How bicycles change women’s lives

On Saturday 9 August, South Africa celebrated National Women’s Day. In recognition of this, here’s how bicycles change women’s lives, and why that’s good for everyone:

reduce poverty

According to a report by the UN, of the world’s poorest people, 70% are women. Women own less titled land around the world than men. They also earn on average 25% less than men for the same work. Yet studies show that investing in women is one of the most effective ways to fight poverty.

As chief economist at the World Bank, Lawrence Summers wrote, “Investment in girls’ education may well be the highest return investment available in the developing world.”  In a report titled What Works In Girls’ Education: Evidence and Policies from the Developing World, Gene Sperling, senior fellow for economic policy and director, Center for Universal Education, Council on Foreign Relations, writes something along the same lines: “What is just striking is the amount of hard, rigorous academic data that there is, not only about what girls’ education does in terms of returns for income, for growth, but in terms of health, AIDS prevention, empowerment of women, prevention of violence against women.”

66 million

At Qhubeka, we believe that investing in girls and women is investing in the future, which is why in our programmes, an average of 70% of bicycle recipients are women.

According to Pulitzer prize-winning journalists Nicholas Kristoff and Sheryl WuDunn in their book, Half the Sky: turning oppression into opportunity for women worldwide, “Studies have indicated that when women hold assets or gain income, the money is more likely to be spent on nutrition, medicine and housing, and consequently their children are healthier. For every dollar a woman earns, she invests 80 cents in her family.”

In a Qhubeka waste recycling programme run in partnership with Wildlands Conservation Trust and Coca-Cola to empower women, participants earned Qhubeka Buffalo Bicycles by collecting PET bottles for recycling.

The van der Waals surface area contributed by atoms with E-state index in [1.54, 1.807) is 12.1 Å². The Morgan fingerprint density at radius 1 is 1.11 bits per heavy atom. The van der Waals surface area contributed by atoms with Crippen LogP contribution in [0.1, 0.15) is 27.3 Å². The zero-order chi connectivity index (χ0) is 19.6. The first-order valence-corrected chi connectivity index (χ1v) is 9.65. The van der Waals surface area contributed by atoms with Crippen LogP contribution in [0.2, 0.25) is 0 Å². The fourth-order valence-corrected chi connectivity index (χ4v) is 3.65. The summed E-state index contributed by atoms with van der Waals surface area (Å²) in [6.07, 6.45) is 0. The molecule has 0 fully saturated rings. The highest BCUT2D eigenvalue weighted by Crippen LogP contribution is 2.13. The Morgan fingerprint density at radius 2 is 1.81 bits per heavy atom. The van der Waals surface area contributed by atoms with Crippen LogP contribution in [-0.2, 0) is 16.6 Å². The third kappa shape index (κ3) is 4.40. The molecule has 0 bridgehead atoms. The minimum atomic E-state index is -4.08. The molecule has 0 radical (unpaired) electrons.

On receiving her bicycle, 62-year old Nobelungu Mnikathi proved to be a perfect example of a woman investing back into her family. She told us, “This bicycle is going to help my child when he goes to work, that will make him save some bus fare money.”

Her sentiments were echoed by many of the other women – most of them grandmothers – who planned to give the bicycles to their children or grandchildren. Others planned to use the bicycles to collect larger amounts of waste products to trade for more bicycles, which they then planned to sell. It was obvious that these hardworking women were concerned primarily with improving the lives of their families.

child marriage

Bicycles are also an enormously effective way to address the needs of school children in South Africa. 12 million of the country’s 16 million school-going children walk to and from school and 500 000 of these walk more than two hours to school and two hours back. With a Qhubeka Buffalo Bicycle, a child’s commute time is reduced by up to 75%.

1 in 3 girls

In our Bicycle Education Empowerment Programme (BEEP), run in partnership with World Vision SA, we mobilise school children with bicycles. Schools where children ride bicycles to class see attendance rates rise by 18% on average.

This is particularly important to girl students, when you consider that 53% of the world’s out-of-school children are girls and two thirds of the illiterate people in the world are women.[1] By mobilising girls with bicycles, Qhubeka hopes to help them to improve their attendance, their grades and their prospects.


As an example, take Katlego. At 13 years old, she runs a successful bicycle micro business and helps her family financially. She uses her Qhubeka Buffalo Bicycle to get to and from school, but has also earned five more bicycles through one of Qhubeka’s tree-growing projects, in partnership with Wildlands Conservation Trust. She hires these out to the local community and saves her profits for university tuition because she plans on becoming a chartered accountant when she finishes school.

In essence, when you help us to mobilise a woman with a bicycle, you also help to:

  • Fight poverty
  • Keep girls in school
  • Improve access to healthcare and economic opportunity
  • Give hope to a traditionally marginalised group of people

 This women’s month, support Qhubeka and help us to support women. Click here to make a donation towards mobilising a girl with a bicycle.

[1] Lacey, Christie. “A Worthy Investment.” Opportunity International. Accessed April 8, 2014.

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